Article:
I’ve been playing the piano again recently. Found this song, Comptine d’un autre été: L’après-midi by a French composer, Yann Tiersen. It translates to “Nursery Rhyme of Another Summer: The Afternoon.” I wouldn’t have titled it that, but it’s an appealing melancholy song nonetheless.
The song is famous for appearing in the movie Amélie. I haven’t seen it, but it sounds interesting / thought-provoking.
It just took me two days to learn this, which is faster than normal. As soon as I abandoned the score and played it from memory, I was able to play much better because I could watch my hands instead of guessing or looking back and forth. That’s a step many musicians don’t reach, because they’ve been taught since childhood that you should not look at your hands and just read from the sheets. Phooey. It’s good to know how to read notes to learn new songs, but after practicing for days you should memorize every note. If it doesn’t happen, you’ve got a hard song so change that to weeks. Don’t try to memorize a song; if it doesn’t happen naturally play it more often, and if it still isn’t burned in your mind maybe you can’t memorize songs (!). Keep practicing always, as long as piano holds your interest.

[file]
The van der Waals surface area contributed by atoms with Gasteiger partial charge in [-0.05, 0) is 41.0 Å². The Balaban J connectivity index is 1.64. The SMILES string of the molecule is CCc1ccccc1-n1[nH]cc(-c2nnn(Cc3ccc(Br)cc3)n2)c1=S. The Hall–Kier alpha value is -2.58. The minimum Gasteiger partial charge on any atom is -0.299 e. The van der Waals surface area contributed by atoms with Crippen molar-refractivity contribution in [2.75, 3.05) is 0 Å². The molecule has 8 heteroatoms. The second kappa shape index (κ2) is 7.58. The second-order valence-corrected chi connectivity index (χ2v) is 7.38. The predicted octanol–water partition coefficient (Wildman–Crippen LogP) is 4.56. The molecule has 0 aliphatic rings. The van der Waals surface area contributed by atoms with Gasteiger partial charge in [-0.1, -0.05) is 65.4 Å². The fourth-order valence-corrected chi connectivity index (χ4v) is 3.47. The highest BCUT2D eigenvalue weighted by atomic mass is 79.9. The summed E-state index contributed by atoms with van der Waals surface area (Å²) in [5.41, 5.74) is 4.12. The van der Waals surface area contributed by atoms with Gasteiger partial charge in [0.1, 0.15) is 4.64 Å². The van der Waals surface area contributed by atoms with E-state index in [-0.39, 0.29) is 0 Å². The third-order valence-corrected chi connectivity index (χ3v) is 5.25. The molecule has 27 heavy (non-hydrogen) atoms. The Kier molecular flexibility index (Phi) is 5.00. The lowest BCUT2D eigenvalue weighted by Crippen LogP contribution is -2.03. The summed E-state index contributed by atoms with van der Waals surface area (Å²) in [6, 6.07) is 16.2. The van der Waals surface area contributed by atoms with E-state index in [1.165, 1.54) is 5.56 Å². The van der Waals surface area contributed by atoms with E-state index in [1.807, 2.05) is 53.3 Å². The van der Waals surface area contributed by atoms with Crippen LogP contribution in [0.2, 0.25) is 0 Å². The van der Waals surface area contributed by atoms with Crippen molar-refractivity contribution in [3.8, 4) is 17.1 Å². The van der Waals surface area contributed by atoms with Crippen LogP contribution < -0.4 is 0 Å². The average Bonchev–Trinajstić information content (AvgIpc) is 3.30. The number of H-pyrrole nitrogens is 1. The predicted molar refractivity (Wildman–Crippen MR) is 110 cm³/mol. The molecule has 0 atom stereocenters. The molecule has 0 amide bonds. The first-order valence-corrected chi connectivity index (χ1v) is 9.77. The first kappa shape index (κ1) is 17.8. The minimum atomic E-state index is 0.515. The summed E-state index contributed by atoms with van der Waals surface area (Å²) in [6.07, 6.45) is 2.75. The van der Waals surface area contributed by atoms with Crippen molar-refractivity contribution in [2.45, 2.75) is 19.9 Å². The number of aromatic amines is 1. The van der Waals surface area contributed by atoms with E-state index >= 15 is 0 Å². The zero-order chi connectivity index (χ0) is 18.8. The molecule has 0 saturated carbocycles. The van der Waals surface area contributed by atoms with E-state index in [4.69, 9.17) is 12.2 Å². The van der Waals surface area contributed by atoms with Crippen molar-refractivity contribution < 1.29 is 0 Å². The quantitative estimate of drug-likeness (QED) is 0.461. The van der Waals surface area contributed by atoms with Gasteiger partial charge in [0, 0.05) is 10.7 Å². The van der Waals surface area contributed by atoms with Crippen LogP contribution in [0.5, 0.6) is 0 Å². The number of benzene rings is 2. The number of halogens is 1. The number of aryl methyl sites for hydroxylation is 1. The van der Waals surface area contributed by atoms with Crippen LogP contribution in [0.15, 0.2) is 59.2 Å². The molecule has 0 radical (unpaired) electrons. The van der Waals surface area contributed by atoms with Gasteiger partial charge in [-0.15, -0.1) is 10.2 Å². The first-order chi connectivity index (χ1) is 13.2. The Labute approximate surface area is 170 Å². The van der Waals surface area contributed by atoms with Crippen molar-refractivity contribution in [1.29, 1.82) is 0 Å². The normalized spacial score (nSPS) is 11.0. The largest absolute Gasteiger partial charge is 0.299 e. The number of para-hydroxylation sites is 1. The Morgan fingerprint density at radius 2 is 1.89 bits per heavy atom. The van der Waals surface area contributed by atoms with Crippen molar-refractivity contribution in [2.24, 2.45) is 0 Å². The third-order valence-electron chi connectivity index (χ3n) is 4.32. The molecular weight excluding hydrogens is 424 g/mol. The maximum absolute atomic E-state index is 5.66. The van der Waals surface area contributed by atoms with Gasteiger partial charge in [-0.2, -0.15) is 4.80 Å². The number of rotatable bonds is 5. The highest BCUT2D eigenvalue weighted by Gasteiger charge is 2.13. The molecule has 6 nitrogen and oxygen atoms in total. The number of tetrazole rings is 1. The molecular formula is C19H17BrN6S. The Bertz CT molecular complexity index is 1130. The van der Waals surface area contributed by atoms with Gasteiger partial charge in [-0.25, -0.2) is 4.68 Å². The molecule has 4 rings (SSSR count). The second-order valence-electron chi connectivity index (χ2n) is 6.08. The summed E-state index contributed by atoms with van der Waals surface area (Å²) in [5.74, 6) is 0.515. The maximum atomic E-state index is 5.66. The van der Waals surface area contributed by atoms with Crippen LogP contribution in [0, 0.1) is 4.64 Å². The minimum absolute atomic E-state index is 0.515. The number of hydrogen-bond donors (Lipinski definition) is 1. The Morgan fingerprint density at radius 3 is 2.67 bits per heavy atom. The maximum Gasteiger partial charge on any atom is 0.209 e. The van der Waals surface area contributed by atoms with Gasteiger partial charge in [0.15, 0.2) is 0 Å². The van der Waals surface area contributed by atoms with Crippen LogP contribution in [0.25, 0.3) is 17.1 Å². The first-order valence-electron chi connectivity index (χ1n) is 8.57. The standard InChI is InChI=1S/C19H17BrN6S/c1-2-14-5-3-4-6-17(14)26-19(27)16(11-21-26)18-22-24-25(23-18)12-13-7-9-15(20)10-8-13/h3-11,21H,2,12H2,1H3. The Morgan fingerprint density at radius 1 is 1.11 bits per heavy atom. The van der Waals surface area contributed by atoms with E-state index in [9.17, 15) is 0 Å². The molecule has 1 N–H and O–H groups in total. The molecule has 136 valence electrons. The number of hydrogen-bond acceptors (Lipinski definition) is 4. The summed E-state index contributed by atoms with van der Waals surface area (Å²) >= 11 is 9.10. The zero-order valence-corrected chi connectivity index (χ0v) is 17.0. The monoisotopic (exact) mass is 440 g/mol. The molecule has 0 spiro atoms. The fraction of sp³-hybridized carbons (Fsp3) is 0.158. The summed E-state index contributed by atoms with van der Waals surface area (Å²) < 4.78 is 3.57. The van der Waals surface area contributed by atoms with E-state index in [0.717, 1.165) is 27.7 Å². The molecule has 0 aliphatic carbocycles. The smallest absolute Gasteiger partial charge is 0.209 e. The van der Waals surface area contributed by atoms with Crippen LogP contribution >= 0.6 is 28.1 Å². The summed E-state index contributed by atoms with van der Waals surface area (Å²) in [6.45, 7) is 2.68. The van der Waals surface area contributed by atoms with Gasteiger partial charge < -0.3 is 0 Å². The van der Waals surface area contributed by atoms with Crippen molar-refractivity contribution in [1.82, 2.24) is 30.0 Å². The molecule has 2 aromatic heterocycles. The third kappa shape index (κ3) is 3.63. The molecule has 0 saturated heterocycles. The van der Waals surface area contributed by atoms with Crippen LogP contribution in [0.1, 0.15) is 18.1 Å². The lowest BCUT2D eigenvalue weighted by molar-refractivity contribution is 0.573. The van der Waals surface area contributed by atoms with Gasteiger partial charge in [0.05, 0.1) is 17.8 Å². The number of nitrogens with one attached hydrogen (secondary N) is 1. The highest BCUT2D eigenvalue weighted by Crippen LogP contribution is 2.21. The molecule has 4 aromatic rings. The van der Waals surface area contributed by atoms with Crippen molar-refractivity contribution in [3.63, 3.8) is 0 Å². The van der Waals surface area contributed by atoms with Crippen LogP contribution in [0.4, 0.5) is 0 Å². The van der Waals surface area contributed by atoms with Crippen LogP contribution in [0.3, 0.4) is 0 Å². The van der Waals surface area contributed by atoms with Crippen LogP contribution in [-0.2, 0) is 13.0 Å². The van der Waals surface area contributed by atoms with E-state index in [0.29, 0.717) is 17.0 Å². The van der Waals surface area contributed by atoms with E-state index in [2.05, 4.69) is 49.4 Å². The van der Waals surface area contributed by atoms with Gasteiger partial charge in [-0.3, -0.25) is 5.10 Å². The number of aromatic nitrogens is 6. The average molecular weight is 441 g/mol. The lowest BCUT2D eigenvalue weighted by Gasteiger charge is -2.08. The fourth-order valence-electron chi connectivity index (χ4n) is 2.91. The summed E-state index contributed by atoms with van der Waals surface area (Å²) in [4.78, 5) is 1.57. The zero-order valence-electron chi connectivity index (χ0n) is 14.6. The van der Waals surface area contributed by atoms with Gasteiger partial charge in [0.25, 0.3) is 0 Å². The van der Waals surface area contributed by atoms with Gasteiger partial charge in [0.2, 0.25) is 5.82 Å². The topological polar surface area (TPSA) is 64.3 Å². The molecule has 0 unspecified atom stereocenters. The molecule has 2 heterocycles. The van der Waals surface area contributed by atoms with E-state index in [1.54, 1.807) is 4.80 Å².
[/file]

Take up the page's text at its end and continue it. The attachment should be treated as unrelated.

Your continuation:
The hard part is the arpeggios in the right hand, mainly because you have to balance them with the accompaniment in the left hand. The accompaniment is eighth notes and the arpeggios are sixteenths, so you have to play them twice as fast, alongside and synchronized. Your mind doesn’t like that and wants both hands to be moving at the same pace, but if you can disconnect your left brain from your fingers by spacing out, it becomes easy. Then polish it by regaining conscious control of your fingers but continuing with the rhythm. You’ll need this skill, particularly in ragtime.
My camera’s audio isn’t great, but you can download a higher-quality MP3 of my performance. Enjoy.